As Stephen explains, ‘A good designer will throw up exciting ideas and possibilities for your garden, which had never even crossed your mind. That’s what you’re paying them for. But still, before you get anywhere near a designer, you need to have asked yourself what exactly you want from your garden-to-be.
‘Try to settle one huge overriding issue: do you want your garden to be a picture, something easy on the eye, wonderfully finished, against which you can simply live your busy life in beautiful surroundings? That’s nothing to be ashamed of. Or do you want a garden that cries out for partnership, for you to be a gardener, make regular decisions, plant things, do things, and be its friend? A designer must know that from the start.
‘Make a scrapbook or Pinterest board to understand and agree your preferences, showing gardens and plants and styles you both love and—yes—hate. This you can give to the designer.’
Stephen Anderton, gardening correspondent for The Times and RedBook Advisor
It is extraordinarily easy—and a common error—to forget all about the potential cost of landscaping or garden design when you are first considering doing a property project. Instead, clients understandably tend to focus on the budget they will need to build the house and furnish it. But creating a driveway, laying turf and creating flower beds or paved terraces, to say nothing of putting in some outdoor lighting or a gate or two, are often essential to complete the project.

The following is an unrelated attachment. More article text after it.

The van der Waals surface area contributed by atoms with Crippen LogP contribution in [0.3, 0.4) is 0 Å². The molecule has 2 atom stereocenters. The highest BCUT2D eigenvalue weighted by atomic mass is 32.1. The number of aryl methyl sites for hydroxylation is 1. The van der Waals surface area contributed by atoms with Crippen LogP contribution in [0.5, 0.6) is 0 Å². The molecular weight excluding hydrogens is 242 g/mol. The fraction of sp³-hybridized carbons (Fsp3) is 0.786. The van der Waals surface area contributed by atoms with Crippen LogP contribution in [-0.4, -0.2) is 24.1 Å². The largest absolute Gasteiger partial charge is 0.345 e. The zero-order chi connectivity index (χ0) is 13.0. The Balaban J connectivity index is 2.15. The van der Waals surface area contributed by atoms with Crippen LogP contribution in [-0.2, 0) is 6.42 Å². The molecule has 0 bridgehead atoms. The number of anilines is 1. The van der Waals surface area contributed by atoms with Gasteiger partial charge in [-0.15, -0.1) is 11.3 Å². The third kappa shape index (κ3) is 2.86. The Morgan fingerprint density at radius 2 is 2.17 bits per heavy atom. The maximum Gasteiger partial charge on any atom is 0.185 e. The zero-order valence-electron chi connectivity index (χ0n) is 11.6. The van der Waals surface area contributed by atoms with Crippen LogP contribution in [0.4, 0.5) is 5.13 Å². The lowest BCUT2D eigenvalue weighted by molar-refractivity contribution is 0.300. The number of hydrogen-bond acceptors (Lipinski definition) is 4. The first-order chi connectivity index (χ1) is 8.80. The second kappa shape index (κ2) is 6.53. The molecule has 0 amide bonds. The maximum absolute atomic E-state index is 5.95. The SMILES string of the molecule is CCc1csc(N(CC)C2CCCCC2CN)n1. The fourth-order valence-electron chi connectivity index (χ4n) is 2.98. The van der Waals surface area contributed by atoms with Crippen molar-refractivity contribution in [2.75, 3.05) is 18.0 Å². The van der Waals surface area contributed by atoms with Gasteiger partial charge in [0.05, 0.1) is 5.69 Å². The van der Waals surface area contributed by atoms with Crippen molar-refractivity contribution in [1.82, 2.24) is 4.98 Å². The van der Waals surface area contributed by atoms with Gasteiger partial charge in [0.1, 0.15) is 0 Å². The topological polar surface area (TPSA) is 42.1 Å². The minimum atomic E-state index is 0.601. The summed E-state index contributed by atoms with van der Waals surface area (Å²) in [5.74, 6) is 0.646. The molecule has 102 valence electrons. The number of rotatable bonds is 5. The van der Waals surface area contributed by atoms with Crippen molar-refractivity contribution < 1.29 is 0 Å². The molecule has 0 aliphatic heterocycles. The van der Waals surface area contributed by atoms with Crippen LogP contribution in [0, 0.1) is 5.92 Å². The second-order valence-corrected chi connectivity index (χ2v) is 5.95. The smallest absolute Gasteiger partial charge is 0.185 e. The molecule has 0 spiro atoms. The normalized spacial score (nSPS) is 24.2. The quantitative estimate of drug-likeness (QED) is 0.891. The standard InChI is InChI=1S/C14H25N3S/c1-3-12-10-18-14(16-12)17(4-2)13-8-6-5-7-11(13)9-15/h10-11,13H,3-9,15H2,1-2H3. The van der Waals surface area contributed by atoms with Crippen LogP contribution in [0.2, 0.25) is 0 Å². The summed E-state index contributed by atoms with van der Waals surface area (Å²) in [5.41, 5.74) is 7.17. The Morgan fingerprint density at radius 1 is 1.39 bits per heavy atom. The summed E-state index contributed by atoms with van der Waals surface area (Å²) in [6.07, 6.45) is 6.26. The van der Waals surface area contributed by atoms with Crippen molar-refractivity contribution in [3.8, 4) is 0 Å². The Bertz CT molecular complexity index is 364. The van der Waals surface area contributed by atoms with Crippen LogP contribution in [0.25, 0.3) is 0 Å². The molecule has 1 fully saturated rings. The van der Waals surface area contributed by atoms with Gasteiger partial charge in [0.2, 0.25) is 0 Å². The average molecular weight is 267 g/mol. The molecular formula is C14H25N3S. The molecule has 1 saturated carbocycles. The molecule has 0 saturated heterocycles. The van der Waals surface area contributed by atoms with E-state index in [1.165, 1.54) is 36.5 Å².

So what does the money you might spend on a garden go into? Here are a few items on the list: professional fees for designers, materials (such as plants, drainage pipes, topsoil, paving), and then hiring a firm of landscape contractors to put all the elements together according to the design.
And what elements cost the most? Put simply, ‘hard landscaping’ such as creating new walls or building a ‘ha-ha’ tend to be expensive, especially if these are faced with brick or stone. And while digging up tonnes of earth costs little, trucking it away from your site and dumping it elsewhere burns through cash.
At RedBook, when we introduce designers to clients after carefully analysing the best matches for them and their project, we give clients a list of questions to help them interview the candidates on our list.
Each set of questions is different as it has to suit the client’s particular needs and interests, but here are a few important questions:
— What other project(s) on a similar scale to your garden has the designer worked on, and how did they respond to the client’s brief?
— What is their experience of designing gardens for the particular type of project you have, whether it is for a new-build house, in the grounds of a listed house or perhaps a town garden?
— What is distinctive about their approach to design and to working with clients?
— How many other projects does the designer expect to have in progress at the same time as yours, on what scale, and how far away from your site? (You want to be sure your project is important to the designer and will be properly attended to.)
— How does the designer charge for their work and how do they structure fees?
— What will give the house and grounds the greatest impact in terms of garden-design elements—and give the most ‘bang for buck’ in terms of investment in implementing the garden design?
— When would the designer deliver plans, expect to put them to tender with landscape contractors, and see the garden completed?
RedBook is a specialist consultancy that helps clients and their advisers select the perfect creative and technical team for significant property projects.
For further information, please contact us on 0207 060 6222. Or email: firstname.lastname@example.org